Twenty Trees

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Armour

Aillettes

Aillettes are an early form of shoulder protection being flat pieces of, typically, boiled leather.

Around 1325. Monument to an unknown member of the de Vere Family in St Michael & All Angels Church Great Tew notable for the armour having Aillettes. Right Leg over Left. Early Medieval Period.

Bascinet

Camail

Camail. Sometimes 'aventail'. A camail is chain-mail that hangs from a bascinet.

Around  1340 the Camail and Jupon Period starts; around the time of the commencement of the Hundred Years War. Knights wear a bascinet with camail and a jupon. The Camail and Jupon Period is also characterised by the heavy belts slung low on the hips from which the sword was slung. Effigies of this period are characterised by having facial hair, and their hands clasped in prayer on the chest. Male effigies of this period have their head resting on Great Helms usually surmounted by their Crest.

On 10 Jul 1359 William Greystoke 2nd Baron Greystoke 1321-1359 (38) died at Brancepeth Castle Brancepeth. His son Ralph Greystoke 3rd Baron Greystoke 1353-1418 (5) succeeded 3rd Baron Greystoke. Monument in St Andrew's Church Greystoke. Camail and Jupon Period. On his head he wears the bascinet with a camail. The jupon under which his coat of chain mail may be seen. His sword belt is low on his jupon, horizontal.

In 1436 John Greystoke 4th Baron Greystoke 1389-1436 (47) died. He was buried at St Andrew's Church Greystoke. His son Ralph Greystoke 5th Baron Greystoke 1414-1487 (22) succeeded 5th Baron Greystoke. Monument in St Andrew's Church Greystoke. Fluted Period. His Pauldrons are unusual in their style. His arms are fully encased in plate with a couter (or coude) protecting the elbow joint. Fine detail of the straps that held the armour in place may be seen on the underarms. A gorget, has replaced the camail. His head is, very unusually, bare as is his face, his hair cut in the style so typical of portraits of Henry V. Gardner1 states It is a remarkable fact that before 1440 the bare-headed warrior is almost unknown, while after 1455 the helmeted knight is almost equally rare. This may suggest the effigy was made somewhat After John's death or, possibly, that the effigy has been incorrectly assigned. His head rests on the decorated tournament helm. He wears the Lancastrian Esses Collar. John had supported the usurpation of Richard II by Henry IV in the 1390s; staunch Lancastrians. John had married, in 1407, Elizabeth Ferrers, daughter of Joan Beaufort, daughter of John of Gaunt, son of King Edward III. Two sword belts: diagonal (bawdric) and horizontal. The jupon, beneath the waist has been replaced by a fauld; horizontal strips of metal that wrap around.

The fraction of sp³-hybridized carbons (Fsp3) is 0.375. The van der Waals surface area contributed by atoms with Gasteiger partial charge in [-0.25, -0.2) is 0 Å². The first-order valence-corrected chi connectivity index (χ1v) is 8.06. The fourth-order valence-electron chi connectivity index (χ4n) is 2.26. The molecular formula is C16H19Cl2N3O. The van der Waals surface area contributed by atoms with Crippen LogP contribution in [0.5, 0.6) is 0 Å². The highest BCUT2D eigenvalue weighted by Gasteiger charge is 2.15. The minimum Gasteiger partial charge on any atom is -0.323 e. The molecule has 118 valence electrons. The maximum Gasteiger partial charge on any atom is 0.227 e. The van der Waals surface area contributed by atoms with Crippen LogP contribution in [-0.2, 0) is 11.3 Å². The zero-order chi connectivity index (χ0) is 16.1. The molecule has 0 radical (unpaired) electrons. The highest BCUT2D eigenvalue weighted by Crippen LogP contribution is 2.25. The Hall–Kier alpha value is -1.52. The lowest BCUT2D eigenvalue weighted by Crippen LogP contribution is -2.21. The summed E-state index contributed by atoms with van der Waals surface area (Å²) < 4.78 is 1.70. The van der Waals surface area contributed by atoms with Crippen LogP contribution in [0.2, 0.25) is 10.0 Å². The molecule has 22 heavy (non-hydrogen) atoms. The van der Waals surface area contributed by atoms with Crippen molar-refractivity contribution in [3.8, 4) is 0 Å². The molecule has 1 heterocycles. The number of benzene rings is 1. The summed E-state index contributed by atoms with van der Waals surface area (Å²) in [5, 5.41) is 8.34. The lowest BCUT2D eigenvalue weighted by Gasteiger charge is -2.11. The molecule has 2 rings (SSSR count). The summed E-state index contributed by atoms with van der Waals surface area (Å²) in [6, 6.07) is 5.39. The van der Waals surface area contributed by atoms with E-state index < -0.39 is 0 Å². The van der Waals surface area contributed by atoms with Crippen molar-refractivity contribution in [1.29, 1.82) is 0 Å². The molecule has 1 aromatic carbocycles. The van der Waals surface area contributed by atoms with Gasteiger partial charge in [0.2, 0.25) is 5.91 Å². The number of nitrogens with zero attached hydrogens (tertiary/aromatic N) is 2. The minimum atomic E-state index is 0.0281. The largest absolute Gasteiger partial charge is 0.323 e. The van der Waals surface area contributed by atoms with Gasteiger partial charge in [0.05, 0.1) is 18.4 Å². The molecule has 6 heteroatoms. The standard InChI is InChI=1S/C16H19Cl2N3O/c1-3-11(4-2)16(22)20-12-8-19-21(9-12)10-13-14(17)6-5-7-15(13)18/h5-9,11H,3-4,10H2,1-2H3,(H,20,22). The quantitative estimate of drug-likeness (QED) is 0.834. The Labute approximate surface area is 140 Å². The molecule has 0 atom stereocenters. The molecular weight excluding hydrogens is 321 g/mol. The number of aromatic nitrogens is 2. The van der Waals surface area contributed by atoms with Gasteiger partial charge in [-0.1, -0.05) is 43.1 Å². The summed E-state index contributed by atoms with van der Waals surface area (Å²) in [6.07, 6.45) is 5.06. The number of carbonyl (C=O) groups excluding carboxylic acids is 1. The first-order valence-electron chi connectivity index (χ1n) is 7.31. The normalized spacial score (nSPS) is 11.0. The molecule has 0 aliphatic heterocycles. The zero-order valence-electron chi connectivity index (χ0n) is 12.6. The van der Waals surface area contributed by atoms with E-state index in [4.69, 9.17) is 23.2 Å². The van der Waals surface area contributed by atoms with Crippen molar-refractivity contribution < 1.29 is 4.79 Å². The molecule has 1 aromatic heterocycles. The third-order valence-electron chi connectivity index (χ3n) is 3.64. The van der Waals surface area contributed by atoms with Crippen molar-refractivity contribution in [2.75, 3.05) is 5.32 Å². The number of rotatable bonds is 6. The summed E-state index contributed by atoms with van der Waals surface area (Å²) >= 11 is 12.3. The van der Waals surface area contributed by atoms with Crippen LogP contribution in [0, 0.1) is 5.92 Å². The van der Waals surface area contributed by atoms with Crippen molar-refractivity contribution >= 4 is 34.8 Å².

Couter

Faulds

Gorget

Jupon

Jupon aka surcoat. A heavily padded jacket affording additional protection to the shoulders, upper arms, torso and upper legs. The bottom of the jupon was often decorated, sometimes roundels, sometimes scallops. The jupon was sometimes decoated with Knight's Arms becoming, literally, a Coat of Arms

Around  1340 the Camail and Jupon Period starts; around the time of the commencement of the Hundred Years War. Knights wear a bascinet with camail and a jupon. The Camail and Jupon Period is also characterised by the heavy belts slung low on the hips from which the sword was slung. Effigies of this period are characterised by having facial hair, and their hands clasped in prayer on the chest. Male effigies of this period have their head resting on Great Helms usually surmounted by their Crest.

On 10 Jul 1359 William Greystoke 2nd Baron Greystoke 1321-1359 (38) died at Brancepeth Castle Brancepeth. His son Ralph Greystoke 3rd Baron Greystoke 1353-1418 (5) succeeded 3rd Baron Greystoke. Monument in St Andrew's Church Greystoke. Camail and Jupon Period. On his head he wears the bascinet with a camail. The jupon under which his coat of chain mail may be seen. His sword belt is low on his jupon, horizontal.

On 26 Jul 1375 Richard Pembridge 1320-1375 (55) died. Hereford Cathedral. Alabaster altar-tomb and effigy, altar-tomb with moulded base and capping, sides and ends panelled with alternate quatrefoils enclosing shields of his arms and trefoil-headed panels; effigy in bascinet, Camail and Jupon Period. His jupon with same arms as his shield. Hip Belt, Leg Garter, right leg modern, head on helm crested with a Feathered Crest, feet on hound.

In 1436 John Greystoke 4th Baron Greystoke 1389-1436 (47) died. He was buried at St Andrew's Church Greystoke. His son Ralph Greystoke 5th Baron Greystoke 1414-1487 (22) succeeded 5th Baron Greystoke. Monument in St Andrew's Church Greystoke. Fluted Period. His Pauldrons are unusual in their style. His arms are fully encased in plate with a couter (or coude) protecting the elbow joint. Fine detail of the straps that held the armour in place may be seen on the underarms. A gorget, has replaced the camail. His head is, very unusually, bare as is his face, his hair cut in the style so typical of portraits of Henry V. Gardner1 states It is a remarkable fact that before 1440 the bare-headed warrior is almost unknown, while after 1455 the helmeted knight is almost equally rare. This may suggest the effigy was made somewhat After John's death or, possibly, that the effigy has been incorrectly assigned. His head rests on the decorated tournament helm. He wears the Lancastrian Esses Collar. John had supported the usurpation of Richard II by Henry IV in the 1390s; staunch Lancastrians. John had married, in 1407, Elizabeth Ferrers, daughter of Joan Beaufort, daughter of John of Gaunt, son of King Edward III. Two sword belts: diagonal (bawdric) and horizontal. The jupon, beneath the waist has been replaced by a fauld; horizontal strips of metal that wrap around.

Lames

Orle

Pauldrons

Sabatons

Tassets